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Did you guess the identities of the milkweed insects from last week?  Let's check.

  1. The yellow-orange insects on the stem are aphids. More specifically, they are the oleander aphid, Aphis nerii.  Hint:  Aphids are the ones with two "tailpipes" or cornicles on the back.

2. The red and black one insect might be hard to tell from this angle, but it is a true bug. A little one with two white dots in the wing is a small milkweed bug, Lygaeus kalmii.

3. This one was tough because the photograph isn't very close. It is an assassin bug, Zelus renardii. It is probably waiting for a bee or fly to capture.

4. I think everyone recognized the praying mantis. In this case, it is the Mediterranean mantis,  Iris oratoria. (See previous post).

5. This one is tricky. Cirrelda correctly recognized it is a lady beetle.

6.  The pale green oval at the end of the hairlike stalk is the egg of a lacewing. (Life cycle in previous post).

7. The cute striped caterpillar will turn into a monarch butterfly.

At this time of year, the butterfly will probably migrate farther north to lay its eggs on another milkweed plant.

We're glad it stopped by.

We have talked about aphid mummies before. They are the hardened shells formed when the aphids are parasitized by tiny wasps.

aphid-mummies-316This week the oleander aphids, Aphis nerii, have a high percentage of mummies. In fact, it was hard to find healthy bright yellow aphids. The mummies are all the beige to dark brown forms.

alate-aphid-mummy-227In this photograph there's a winged aphid that is mummified (the only live aphid is right behind it).


If you look closely, you can see the dark round hole in the back to the aphid's abdomen where the adult wasp emerged.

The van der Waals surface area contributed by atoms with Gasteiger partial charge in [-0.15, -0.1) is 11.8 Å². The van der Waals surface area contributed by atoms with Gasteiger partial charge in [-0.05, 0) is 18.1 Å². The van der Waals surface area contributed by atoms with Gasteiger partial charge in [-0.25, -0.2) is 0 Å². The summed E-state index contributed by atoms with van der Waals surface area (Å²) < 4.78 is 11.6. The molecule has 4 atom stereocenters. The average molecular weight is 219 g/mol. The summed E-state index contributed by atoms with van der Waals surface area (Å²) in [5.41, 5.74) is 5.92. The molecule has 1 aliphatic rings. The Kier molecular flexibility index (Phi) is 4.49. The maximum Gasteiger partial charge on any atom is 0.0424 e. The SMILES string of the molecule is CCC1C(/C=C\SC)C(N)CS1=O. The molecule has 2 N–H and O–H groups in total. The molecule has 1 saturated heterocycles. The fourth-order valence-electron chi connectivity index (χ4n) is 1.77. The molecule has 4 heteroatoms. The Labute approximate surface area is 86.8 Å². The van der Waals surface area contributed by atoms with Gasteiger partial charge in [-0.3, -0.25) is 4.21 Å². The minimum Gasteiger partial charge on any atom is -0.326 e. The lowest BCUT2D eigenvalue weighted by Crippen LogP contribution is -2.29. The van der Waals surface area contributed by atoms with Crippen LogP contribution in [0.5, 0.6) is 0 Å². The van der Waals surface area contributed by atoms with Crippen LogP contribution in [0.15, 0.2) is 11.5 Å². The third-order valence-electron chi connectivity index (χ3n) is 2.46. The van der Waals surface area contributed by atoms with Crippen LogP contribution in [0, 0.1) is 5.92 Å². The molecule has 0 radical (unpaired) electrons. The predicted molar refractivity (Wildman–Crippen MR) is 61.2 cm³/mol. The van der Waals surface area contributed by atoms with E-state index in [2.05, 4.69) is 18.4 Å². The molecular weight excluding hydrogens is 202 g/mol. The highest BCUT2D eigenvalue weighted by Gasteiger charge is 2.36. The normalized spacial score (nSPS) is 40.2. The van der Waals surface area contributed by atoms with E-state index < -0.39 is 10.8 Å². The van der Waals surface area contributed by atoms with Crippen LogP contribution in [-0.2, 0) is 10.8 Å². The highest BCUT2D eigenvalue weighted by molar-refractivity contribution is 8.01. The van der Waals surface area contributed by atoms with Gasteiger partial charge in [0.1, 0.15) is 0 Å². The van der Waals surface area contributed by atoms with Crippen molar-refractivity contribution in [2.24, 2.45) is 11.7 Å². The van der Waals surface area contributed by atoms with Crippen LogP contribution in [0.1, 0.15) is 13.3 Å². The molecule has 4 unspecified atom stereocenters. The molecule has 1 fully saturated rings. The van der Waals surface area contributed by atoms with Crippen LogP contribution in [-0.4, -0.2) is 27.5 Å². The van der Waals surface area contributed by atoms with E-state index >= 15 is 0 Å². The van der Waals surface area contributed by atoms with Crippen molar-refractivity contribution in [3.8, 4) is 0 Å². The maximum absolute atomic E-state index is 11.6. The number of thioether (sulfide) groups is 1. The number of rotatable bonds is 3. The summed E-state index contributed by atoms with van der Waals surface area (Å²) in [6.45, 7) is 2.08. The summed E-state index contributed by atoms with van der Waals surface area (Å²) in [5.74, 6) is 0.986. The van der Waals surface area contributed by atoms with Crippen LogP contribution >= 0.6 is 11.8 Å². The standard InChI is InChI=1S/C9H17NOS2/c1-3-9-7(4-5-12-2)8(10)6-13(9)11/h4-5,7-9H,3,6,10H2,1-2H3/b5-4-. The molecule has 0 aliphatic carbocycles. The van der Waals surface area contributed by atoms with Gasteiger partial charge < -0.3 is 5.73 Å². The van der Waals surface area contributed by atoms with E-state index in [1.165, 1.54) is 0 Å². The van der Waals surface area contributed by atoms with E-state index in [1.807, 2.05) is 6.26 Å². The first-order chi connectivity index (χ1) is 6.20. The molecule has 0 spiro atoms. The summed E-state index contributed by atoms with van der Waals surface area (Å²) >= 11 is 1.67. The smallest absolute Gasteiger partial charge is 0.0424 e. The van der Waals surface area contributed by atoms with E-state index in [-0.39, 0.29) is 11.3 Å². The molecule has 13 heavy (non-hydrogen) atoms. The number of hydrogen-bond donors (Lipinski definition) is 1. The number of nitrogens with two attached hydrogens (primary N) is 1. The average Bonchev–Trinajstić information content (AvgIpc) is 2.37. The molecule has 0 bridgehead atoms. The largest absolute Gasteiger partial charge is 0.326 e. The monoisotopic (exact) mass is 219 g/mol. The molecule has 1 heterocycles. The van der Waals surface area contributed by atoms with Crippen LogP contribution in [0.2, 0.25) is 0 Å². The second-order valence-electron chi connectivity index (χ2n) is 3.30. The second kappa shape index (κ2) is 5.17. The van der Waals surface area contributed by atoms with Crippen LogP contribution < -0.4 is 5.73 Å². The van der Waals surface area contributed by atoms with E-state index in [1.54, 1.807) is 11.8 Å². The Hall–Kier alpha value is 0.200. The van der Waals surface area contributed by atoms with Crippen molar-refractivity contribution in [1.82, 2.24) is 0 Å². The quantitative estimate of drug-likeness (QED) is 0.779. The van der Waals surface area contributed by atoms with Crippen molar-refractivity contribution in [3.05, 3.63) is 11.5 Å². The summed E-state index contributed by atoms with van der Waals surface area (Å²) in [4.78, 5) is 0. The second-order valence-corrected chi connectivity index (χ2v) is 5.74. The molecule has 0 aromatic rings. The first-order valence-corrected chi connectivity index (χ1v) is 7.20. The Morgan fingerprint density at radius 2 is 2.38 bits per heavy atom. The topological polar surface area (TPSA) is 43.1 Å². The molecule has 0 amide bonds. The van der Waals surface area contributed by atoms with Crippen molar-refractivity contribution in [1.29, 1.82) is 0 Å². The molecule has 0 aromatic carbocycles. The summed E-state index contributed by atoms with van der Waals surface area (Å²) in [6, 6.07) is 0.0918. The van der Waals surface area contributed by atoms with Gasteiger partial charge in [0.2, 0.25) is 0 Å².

Parasitic wasps are one reason aphids may disappear from plants so quickly.


Last week I gave you two photographs that were teeming with insects. Many of you recognized the orange-yellow bumps were aphids.

Okay, it is very small, but between the legs of the butterfly is a newly hatched caterpillar. See the little guy with the black head at the arrow tip? It is a monarch butterfly caterpillar.

In this video, you can see one hatching under a microscope. (Video has music).

Another insect is hidden within those dark-colored aphids.

See the ones that are black or dark red? They are parasitized, which means they are carrying a tiny wasp larva inside them.

Eventually the dark aphids will stiffen and cling to the stem. In that stage they are called an aphid mummy. After a few days the larvae inside will complete its life cycle, pupate and then emerge as an adult wasp.

Photograph by Sarefo

You can see where a wasp emerged from this aphid mummy through the round hole in the back.

Here's the tiny wasp that emerged from the hole. She will lay her eggs in yet more aphids, resulting in yet more aphid mummies.

Finally, there is one other interesting thing about this picture. See that the butterfly has its mouthparts extended? I watched this butterfly for several minutes before taking its picture. It was sucking up the honeydew from the aphids.

We got to see all this because we planted a special plant in our yard. Do you have any plants that attract insects in your yard?